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Zabarella, Jacopo (1533–89)

DOI: 10.4324/9780415249126-C046-1
Version: v1,  Published online: 1998
Retrieved July 23, 2024, from

Article Summary

Jacopo Zabarella was a professor of philosophy at the University of Padua. His work shows conclusively not only that it was possible to philosophize creatively within the limits of the Aristotelian tradition but also that this was still being done towards the end of the Renaissance period. Zabarella’s aim was not to overthrow Aristotle’s doctrines, but to expound them as clearly as possible. He produced an extensive body of work on the nature of logic, arguing that it was neither an art nor a science, but rather an instrumental intellectual discipline which arose from the philosopher’s practice of philosophizing or forming secondary notions. He also worked extensively on scientific method. He gives an account of order as disposing what we come to know through method, and he divides method into the method of composition, which moves from cause to effect, and the method of resolution, which moves from effect to cause. He also discussed regressus (a method for uniting composition and resolution) and thought that it would enable the scientist to discover new causal relations at the same time as proving conclusions with absolute necessity. Zabarella’s work was instrumental in a renewal of natural philosophy, methodology and the theory of knowledge; and it had a major impact on seventeenth-century philosophy textbooks, especially in the Protestant countries of northern Europe.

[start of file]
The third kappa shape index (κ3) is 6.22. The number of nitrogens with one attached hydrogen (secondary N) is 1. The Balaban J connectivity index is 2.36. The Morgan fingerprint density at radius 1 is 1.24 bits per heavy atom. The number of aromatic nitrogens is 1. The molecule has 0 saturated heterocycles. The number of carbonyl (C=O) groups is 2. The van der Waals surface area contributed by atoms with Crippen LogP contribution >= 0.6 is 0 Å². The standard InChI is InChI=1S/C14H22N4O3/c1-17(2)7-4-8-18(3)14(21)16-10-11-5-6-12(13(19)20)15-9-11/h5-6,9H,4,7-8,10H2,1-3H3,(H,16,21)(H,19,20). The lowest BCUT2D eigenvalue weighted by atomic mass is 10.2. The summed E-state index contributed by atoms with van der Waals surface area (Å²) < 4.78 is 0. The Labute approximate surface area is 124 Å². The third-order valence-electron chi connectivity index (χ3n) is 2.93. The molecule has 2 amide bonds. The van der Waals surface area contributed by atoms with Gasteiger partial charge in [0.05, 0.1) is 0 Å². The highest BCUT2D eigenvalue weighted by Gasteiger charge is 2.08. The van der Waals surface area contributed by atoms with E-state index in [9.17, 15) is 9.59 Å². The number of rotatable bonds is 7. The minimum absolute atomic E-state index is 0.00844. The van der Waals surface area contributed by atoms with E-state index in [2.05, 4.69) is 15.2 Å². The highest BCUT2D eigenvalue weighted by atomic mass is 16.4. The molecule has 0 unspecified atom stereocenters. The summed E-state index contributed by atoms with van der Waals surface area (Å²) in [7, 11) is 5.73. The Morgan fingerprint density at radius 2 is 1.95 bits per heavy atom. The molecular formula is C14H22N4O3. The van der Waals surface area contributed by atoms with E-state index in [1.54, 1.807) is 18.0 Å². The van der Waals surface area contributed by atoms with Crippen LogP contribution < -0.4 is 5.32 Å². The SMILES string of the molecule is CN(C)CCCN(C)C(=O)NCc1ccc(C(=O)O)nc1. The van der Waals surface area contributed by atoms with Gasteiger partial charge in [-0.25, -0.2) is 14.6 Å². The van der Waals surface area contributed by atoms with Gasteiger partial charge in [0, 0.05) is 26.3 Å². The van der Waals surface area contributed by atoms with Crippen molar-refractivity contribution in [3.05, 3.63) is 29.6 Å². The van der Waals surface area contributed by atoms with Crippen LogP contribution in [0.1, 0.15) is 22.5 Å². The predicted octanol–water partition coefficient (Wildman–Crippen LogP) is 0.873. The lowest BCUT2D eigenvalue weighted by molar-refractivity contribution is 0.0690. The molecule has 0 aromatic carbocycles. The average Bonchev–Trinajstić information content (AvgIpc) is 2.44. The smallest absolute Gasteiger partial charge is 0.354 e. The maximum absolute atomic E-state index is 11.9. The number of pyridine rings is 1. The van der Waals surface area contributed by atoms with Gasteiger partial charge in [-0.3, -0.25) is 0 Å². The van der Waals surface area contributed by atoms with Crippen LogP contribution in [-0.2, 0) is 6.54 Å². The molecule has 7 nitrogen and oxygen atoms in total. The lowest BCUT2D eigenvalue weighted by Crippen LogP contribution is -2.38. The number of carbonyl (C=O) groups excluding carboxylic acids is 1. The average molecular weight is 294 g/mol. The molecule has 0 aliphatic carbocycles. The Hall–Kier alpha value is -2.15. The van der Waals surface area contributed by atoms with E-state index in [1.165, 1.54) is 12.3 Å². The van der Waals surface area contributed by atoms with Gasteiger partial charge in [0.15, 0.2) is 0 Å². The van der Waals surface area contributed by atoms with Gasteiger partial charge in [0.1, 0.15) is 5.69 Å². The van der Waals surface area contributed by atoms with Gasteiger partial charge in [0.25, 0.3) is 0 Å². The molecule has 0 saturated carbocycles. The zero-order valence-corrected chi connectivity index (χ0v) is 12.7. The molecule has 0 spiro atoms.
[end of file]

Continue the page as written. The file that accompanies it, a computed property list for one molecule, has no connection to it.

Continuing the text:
Citing this article:
Kessler, Eckhard. Zabarella, Jacopo (1533–89), 1998, doi:10.4324/9780415249126-C046-1. Routledge Encyclopedia of Philosophy, Taylor and Francis,
Copyright © 1998-2024 Routledge.

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